Another reason is something we haven’t talked about, but I think we will talk about in the future, is the leptin and ghrelin access. So leptin is a hormone that tells our bodies we’re full. Ghrelin, think of growling, it tells us we’re hungry. When you’re sleep deprived, ghrelin levels go up, leptin levels go down. So what does that mean? Your signal to eat has gone up and your signal that says you’re full has gone down. So of course, you eat more. But again, because the cortisol levels are higher, your body’s not telling you eat carrots and fruits and vegetables, it’s telling you eat high calorie junk food. We’ve talked about before, a lot of these junk foods are made to have high in fat, high in carbohydrates, to cause the brain to become addicted to these foods. It causes an endorphin release, unlike anything that exists in nature and then you crave those foods.

                                So these food companies are playing on this exactly happening so they provide a product that’s going to meet these ghrelin induced, cortisol induced cravings. But what does that do? That leads to central obesity and insulin resistance and all those bad things. But these researchers not only showed that the ghrelin and leptin access was impaired, but also that the endocannabinoid system was impaired. When we think of endocannabinoids, we think of THC. We think of marijuana, or CBD is the new, big push. I’m a huge fan of CBD. We’ll probably do an entire episode on CBD in the future. But the endocannabinoid system also gets out of whack. Usually that system is a rest and relax kind of system. It’s a chill out. It’s an alarm system off. It’s the put on your PJ’s, put on your slippers, hit the couch for Saturday afternoon, watch some football. All my Texans out there, you know what we’re talking about. Football is basically a religion here in Texas. That’s our chill time.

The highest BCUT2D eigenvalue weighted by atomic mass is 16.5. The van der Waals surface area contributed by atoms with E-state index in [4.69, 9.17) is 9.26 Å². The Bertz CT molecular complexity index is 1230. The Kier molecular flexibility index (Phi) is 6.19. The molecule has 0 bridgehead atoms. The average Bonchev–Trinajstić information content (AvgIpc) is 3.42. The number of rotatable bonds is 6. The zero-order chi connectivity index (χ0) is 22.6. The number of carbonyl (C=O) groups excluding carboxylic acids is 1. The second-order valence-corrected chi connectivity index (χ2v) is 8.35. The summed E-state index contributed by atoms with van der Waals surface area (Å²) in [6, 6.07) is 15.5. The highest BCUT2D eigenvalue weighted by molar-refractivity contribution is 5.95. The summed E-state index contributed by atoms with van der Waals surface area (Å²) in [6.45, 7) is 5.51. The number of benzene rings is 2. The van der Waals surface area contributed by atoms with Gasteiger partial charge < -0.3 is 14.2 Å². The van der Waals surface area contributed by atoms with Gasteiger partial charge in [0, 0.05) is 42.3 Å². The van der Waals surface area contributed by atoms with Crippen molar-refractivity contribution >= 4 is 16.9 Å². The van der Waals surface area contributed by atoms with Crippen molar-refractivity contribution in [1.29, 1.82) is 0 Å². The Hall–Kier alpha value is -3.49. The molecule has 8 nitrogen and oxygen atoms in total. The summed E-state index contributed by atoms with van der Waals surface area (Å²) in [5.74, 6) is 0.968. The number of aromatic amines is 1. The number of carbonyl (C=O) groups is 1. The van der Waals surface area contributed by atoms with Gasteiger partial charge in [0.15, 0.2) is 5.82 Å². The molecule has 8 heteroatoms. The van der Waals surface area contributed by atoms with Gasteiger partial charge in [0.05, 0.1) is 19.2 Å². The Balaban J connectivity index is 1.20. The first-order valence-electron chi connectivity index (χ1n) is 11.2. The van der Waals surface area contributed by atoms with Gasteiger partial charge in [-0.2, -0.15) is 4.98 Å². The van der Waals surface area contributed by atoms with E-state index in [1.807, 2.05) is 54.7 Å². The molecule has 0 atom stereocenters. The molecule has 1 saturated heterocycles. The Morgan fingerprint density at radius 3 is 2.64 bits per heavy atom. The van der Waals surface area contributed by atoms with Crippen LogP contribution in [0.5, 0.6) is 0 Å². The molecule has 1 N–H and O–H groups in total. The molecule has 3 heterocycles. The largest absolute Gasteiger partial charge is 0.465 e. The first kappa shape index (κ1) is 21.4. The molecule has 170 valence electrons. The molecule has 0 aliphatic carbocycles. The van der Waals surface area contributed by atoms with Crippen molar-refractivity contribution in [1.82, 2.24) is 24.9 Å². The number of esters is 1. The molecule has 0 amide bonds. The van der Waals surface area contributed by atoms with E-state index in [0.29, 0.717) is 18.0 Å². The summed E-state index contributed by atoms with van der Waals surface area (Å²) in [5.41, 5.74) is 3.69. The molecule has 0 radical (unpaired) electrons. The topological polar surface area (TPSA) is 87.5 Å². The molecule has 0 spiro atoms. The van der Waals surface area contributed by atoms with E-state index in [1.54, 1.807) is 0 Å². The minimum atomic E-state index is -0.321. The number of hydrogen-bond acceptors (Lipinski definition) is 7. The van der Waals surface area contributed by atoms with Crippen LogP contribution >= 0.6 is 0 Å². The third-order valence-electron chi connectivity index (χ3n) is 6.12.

The endocannabinoid system gets out of whack. So a levels of 2AG, which is a natural endocannabinoid in the body, increases. Well, what happens when 2AG increases? You crave junk food. So we’re not exactly sure why this happens. If I had to theorize it’s possibly because that endocannabinoid system gets activated to try and get you to calm down and get your body to rest. But exactly why it increases the hunger craving in sleep deprivation, we’ll try to figure that out.

                                What can you do? This is one of the reasons why I take CBD at night. I had horrible insomnia growing up. Didn’t get much sleep, ever. It got really bad in pharmacy school. And luckily, recently, I happened upon CBD. I take about 10 milligrams of CBD at night before I go to bed, and it does help me sleep. So as you can see, if the system gets out of whack, if you’re increasing your endocannabinoids in response to sleep deprivation, that can lead to increased hunger. One of the things that can help here is the CBD.

                                There’s conflicting evidence about CBD and whether it increases slow sleep, decreases slow sleep. The data’s kind of mixed. And some of these studies mix CBD with THC. When I do my testing with a Oura ring, I’ve found that with CBD I actually get more slow wave sleep. It’s one of those things that you’ll have to test on your to see how it affects you, but most people sleep very well with it.

                                So that’s all I got for today. Thank you for listening. I hope you found it informative and enjoyable. And have a nice day. All right, goodbye.

                                Okay. So this is an add on to what I was saying before. I didn’t do a very good job explaining how CBD can help. So CBD, unlike 2AG, that natural endocannabinoid, CBD binds to CBD type 2 receptors, not cannabinoid Type I receptor. So there’s cannabinoid type 1 receptors, cannabinoid type 2 receptors. THC binds to both. And the type 1 receptors in the brain are the ones that give us the psychoactive high of THC and also the increased hunger. So 2AG binds to both CBD, what we think of CBD and CBD oil, binds [inaudible] . So that’s why CBD doesn’t give you the psychoactive properties. That’s why it doesn’t increase appetite.

                                But it does have the relaxation properties, the anti-inflammatory properties, and it does help people fall asleep. That’s why I take it for sleep. That’s why it can help prevent this reflex increase in 2AG, because you’re helping yourself get more sleep. Thought I’d just do a little bit better job of explaining that.

                                Okay, now I’m signing off for real. All right, bye.

                                The journey towards great health continues. Thank you for listening to The Strive for Great Health Podcast by Dr. Richard Harris. Please subscribe and give feedback by leaving a positive rating and review on your preferred podcast listening platform. Follow the show on iTunes, Spotify, Google and Android, and Patron.